aka Montlimar Canal Greenway
0.9 miles (Asphalt)
Rating: 1 (out of 10)
0 Road/Driveway Crossings (1-way)
0 People Encountered (Both Ways)
Pros: Montlimar Creek Fitness Trail is a paved asphalt trail along a City of Mobile drainage ditch in the back of a busy commercial district offering a car free shortcut to local people, from nowhere to nowhere. There are some benches along the trail some of which include bicycle racks and nearby garbage cans. Many trails neglect to put bike racks at rest areas. The elevation of the trail varies no more than four feet from beginning to end meaning it is very flat ride. The trail is mostly straight. No graffiti was seen. I felt safe using the trail. The trail right-of-way was mowed like a nice yard. There were zero road or driveway crossings to deal with. You'll have no people jams on this trail for most of the City does not even know the trail exists. Most of those who know about it won't use it. Montlimar Creek water is clear so you may get to see turtles and fish if you catch a time when the banks are not so weedly that you walk down to the edge. Birds feed along the creek so take your binoculars. Nearby lodging is available.
Cons: At 0.9 miles long, it will take the average bicyclist traveling at 15 mph a little over 3.5 minutes to ride the trail from start to end meaning Montlimar Fitness Trail is of little use to bicyclists wanting to get exercise. Aerobic fitness is best achieved by elevating the heart rate longer than 4 minutes. No trail map was seen anywhere so visitors have no idea how long it is, where it starts or where it ends. What signage there is along the trail is either unreadable or fading quick. No restrooms or even a porta-potty was seen. No water fountains. No nearby bike shop. No bicycle rentals. No camping. Trail has sharp car barrier signs that are dangerously close on the north end. No designated trailheads to park at for visitors. No picnic tables. No covered shelters. Surface rooting is beginning to be a problem. Grass has been allowed to grow in the asphalt making it a bumpy ride in some places. A bad drop off at the bridge is certainly dangerous to wheel chair users. Side of the trail was trashy near each end. The creek bank was trashy along the entire length of the trail. The smell of petroleum was in the air and there was an oil slick sheen on drainage canal water surface. Water is clear so you get to see the trash on the bottom of the creek. It is only because this trail is of some value to walkers that I rate it higher than a ZERO. I recently rode almost 700 miles of bicycle trails in Florida, from Rails-to-Trails to routes along drainage canals through low income neighborhoods. The short Montlimar Creek Fitness Trail is by far the worst maintained trail I have ever ridden on. There is plenty of lodging available a quarter of a mile away but you will find no bike lanes, paved shoulders or sidewalks to help you ride (or walk) to the trail safely from the motels. Food and drink is available on the north end of the trail but you'll find trying to get across Airport Blvd and its service roads to get to for example the Shell station for a soda, it will be a nightmare because there are no pedestrian crossings available and none of the roads are bicycle friendly. Same with the south side of the trail which has a nearby Shell station. There are no bike lanes, there is no paved shoulder, not even sidewalks and certainly no crosswalk to safely get across the busy Montlimar Drive.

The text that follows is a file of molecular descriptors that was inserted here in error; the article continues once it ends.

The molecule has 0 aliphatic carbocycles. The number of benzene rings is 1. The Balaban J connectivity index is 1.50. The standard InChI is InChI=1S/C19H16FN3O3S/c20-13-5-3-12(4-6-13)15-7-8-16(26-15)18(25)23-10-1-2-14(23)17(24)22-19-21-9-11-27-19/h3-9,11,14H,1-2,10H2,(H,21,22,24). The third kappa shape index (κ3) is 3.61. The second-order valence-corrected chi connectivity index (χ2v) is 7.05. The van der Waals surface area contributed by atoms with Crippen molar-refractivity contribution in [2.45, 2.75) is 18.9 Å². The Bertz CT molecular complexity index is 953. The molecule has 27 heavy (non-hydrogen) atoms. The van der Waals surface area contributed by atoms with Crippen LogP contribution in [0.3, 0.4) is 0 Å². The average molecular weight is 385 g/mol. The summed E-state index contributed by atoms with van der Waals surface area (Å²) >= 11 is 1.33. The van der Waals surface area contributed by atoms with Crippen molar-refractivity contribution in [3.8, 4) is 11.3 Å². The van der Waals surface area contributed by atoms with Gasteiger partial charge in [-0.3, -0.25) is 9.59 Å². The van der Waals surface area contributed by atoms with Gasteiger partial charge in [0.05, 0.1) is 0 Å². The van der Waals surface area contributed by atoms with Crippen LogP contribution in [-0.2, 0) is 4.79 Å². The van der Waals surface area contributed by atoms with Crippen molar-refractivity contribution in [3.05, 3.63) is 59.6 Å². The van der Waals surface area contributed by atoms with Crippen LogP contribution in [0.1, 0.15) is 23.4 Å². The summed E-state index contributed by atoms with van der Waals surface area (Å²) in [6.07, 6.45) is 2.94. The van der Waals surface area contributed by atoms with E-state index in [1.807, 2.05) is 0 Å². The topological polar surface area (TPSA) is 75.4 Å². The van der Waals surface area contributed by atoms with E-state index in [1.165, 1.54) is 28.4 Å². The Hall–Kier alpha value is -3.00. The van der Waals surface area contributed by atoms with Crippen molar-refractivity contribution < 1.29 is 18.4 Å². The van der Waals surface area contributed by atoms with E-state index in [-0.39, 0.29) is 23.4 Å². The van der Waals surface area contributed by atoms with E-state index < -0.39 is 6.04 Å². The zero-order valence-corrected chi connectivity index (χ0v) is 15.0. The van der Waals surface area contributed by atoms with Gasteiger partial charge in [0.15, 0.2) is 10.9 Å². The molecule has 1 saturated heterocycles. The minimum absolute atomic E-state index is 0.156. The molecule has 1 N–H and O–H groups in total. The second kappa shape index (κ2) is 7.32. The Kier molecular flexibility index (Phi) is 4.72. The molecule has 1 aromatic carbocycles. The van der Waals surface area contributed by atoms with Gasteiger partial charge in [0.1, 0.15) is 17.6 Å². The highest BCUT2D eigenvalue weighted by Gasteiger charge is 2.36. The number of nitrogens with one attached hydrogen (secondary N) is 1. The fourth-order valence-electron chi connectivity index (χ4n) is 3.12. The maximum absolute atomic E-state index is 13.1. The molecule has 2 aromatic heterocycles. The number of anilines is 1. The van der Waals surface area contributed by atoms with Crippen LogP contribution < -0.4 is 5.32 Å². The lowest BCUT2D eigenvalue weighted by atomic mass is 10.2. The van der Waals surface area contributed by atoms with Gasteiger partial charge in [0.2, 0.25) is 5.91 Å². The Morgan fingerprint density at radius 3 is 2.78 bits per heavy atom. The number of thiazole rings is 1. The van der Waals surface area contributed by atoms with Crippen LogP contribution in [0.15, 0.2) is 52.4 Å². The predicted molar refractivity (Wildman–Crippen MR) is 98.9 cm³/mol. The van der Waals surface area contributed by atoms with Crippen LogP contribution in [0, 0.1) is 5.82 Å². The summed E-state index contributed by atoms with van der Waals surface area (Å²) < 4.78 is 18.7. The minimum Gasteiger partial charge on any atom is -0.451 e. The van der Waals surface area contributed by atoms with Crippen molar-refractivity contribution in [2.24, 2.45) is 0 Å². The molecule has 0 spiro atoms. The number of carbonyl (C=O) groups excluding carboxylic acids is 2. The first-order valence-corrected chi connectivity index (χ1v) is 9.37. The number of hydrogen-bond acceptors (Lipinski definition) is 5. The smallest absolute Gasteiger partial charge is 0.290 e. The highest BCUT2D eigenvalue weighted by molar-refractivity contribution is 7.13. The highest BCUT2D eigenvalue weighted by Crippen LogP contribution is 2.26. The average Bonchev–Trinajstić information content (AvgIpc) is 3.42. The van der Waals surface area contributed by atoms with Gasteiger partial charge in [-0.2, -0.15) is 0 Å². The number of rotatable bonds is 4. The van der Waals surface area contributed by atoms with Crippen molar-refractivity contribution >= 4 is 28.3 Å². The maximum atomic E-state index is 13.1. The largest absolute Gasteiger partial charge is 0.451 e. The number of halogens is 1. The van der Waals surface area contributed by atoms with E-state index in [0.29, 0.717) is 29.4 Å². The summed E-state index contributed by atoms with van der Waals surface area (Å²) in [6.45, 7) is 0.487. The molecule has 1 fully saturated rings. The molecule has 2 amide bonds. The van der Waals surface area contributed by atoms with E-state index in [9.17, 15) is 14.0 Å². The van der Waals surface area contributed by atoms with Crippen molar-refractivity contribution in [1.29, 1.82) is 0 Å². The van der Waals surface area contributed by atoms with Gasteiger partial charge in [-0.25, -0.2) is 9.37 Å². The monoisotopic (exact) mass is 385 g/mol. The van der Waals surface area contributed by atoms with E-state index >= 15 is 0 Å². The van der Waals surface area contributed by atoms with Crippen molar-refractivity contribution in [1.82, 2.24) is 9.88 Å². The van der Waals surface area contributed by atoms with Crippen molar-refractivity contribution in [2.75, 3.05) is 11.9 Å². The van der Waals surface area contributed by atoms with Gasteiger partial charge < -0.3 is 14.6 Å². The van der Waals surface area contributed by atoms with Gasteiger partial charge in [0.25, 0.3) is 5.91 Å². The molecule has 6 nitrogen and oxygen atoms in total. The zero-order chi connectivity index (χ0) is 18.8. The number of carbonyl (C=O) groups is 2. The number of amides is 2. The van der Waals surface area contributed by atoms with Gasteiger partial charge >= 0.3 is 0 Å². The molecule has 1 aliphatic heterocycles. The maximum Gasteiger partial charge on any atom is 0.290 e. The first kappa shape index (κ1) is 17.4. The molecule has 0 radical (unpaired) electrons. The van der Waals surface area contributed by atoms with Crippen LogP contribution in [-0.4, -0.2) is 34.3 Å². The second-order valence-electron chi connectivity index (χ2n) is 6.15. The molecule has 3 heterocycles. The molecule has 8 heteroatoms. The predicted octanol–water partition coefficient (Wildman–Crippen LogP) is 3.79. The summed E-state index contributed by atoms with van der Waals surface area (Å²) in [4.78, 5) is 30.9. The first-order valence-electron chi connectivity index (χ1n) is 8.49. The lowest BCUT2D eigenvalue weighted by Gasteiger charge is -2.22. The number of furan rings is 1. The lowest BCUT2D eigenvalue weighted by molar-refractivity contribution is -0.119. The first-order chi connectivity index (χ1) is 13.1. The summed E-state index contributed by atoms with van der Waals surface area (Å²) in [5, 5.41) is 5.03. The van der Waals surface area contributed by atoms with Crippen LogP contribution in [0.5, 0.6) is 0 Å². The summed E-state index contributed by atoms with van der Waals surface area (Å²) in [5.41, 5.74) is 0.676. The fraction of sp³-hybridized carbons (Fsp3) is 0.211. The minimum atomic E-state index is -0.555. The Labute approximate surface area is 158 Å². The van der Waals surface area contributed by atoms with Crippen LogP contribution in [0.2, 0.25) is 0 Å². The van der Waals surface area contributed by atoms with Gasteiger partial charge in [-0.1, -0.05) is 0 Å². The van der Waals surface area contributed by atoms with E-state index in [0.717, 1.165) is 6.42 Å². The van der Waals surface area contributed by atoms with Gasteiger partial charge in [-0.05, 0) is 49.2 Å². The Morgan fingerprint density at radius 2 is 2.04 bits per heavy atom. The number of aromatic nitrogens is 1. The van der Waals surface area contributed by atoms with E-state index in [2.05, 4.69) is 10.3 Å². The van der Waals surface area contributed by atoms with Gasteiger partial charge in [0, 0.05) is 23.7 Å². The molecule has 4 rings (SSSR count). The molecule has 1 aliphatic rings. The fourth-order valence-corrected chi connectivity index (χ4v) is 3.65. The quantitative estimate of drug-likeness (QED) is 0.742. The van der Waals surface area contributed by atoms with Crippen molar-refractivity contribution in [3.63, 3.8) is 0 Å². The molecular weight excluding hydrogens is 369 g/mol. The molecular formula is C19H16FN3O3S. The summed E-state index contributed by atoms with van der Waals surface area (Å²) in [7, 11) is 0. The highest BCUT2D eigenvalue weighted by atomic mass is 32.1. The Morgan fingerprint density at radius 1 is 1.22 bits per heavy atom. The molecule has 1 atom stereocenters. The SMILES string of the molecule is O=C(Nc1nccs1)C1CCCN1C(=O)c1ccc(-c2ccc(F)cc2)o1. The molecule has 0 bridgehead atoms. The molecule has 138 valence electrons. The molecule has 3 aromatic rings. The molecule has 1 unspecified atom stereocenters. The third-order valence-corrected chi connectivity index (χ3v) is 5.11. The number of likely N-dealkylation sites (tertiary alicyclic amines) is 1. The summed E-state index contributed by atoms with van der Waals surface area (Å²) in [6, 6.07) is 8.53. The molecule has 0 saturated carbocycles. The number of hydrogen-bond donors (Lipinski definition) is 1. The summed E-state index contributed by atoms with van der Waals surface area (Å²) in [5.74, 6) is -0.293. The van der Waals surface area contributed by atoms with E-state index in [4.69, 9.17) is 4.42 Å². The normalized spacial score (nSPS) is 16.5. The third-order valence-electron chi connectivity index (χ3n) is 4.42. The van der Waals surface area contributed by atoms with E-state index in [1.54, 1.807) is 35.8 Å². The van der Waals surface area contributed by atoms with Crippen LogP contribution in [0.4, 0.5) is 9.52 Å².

Viewpoint: In a nutshell, yes, I will ride this trail again, but only because I monitor the Dog River watershed trash problem. Trash gets flushed into Dog River watershed from this neglected and unfiltered drainage canal. The poor condition of the less than 10 year old fitness trail that was built with money from sources other than the City, is a reflection of the City of Mobile's lack of care of their waterway assets. For this reason, any attempts to lengthen the Montlimar Creek Trail or put multi-use trails along other creeks should be denied. The City of Mobile Parks and Recreation department must first show it will care for what it has before any person, group, or agency gives the City of Mobile more trail infrastructure to take care of.
If you're an out of town pedestrian or bicycler passing through Mobile, keep going toward Mississippi or Florida because Mobile has nothing for you. For visitors interested in multi-use trail maintenance, this would make a good case study on how NOT to maintain a trail.
The downloadable GPS track of the Montlimar Creek Fitness Trail can be found here:
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